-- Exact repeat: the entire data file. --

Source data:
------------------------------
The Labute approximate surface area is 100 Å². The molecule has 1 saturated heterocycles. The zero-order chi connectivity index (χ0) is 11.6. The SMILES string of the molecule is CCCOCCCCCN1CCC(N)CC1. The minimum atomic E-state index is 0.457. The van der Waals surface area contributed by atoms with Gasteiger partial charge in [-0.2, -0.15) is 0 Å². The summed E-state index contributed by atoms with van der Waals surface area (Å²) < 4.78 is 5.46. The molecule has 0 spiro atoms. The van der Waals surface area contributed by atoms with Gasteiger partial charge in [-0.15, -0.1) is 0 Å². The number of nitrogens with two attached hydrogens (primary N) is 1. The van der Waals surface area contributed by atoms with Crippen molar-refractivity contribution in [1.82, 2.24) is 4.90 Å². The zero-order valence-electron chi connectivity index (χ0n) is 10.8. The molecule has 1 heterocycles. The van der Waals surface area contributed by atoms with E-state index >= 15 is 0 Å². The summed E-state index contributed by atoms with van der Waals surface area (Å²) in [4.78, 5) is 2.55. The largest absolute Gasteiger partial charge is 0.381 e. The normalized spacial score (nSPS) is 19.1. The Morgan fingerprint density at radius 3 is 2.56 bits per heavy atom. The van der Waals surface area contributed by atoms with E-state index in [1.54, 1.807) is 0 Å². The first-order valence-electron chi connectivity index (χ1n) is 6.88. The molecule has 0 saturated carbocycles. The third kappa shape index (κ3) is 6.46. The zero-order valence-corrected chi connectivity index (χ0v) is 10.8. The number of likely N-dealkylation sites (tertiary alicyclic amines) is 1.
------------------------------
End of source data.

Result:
The Labute approximate surface area is 100 Å². The molecule has 1 saturated heterocycles. The zero-order chi connectivity index (χ0) is 11.6. The SMILES string of the molecule is CCCOCCCCCN1CCC(N)CC1. The minimum atomic E-state index is 0.457. The van der Waals surface area contributed by atoms with Gasteiger partial charge in [-0.2, -0.15) is 0 Å². The summed E-state index contributed by atoms with van der Waals surface area (Å²) < 4.78 is 5.46. The molecule has 0 spiro atoms. The van der Waals surface area contributed by atoms with Gasteiger partial charge in [-0.15, -0.1) is 0 Å². The number of nitrogens with two attached hydrogens (primary N) is 1. The van der Waals surface area contributed by atoms with Crippen molar-refractivity contribution in [1.82, 2.24) is 4.90 Å². The zero-order valence-electron chi connectivity index (χ0n) is 10.8. The molecule has 1 heterocycles. The van der Waals surface area contributed by atoms with E-state index >= 15 is 0 Å². The summed E-state index contributed by atoms with van der Waals surface area (Å²) in [4.78, 5) is 2.55. The largest absolute Gasteiger partial charge is 0.381 e. The normalized spacial score (nSPS) is 19.1. The Morgan fingerprint density at radius 3 is 2.56 bits per heavy atom. The van der Waals surface area contributed by atoms with E-state index in [1.54, 1.807) is 0 Å². The first-order valence-electron chi connectivity index (χ1n) is 6.88. The molecule has 0 saturated carbocycles. The third kappa shape index (κ3) is 6.46. The zero-order valence-corrected chi connectivity index (χ0v) is 10.8. The number of likely N-dealkylation sites (tertiary alicyclic amines) is 1.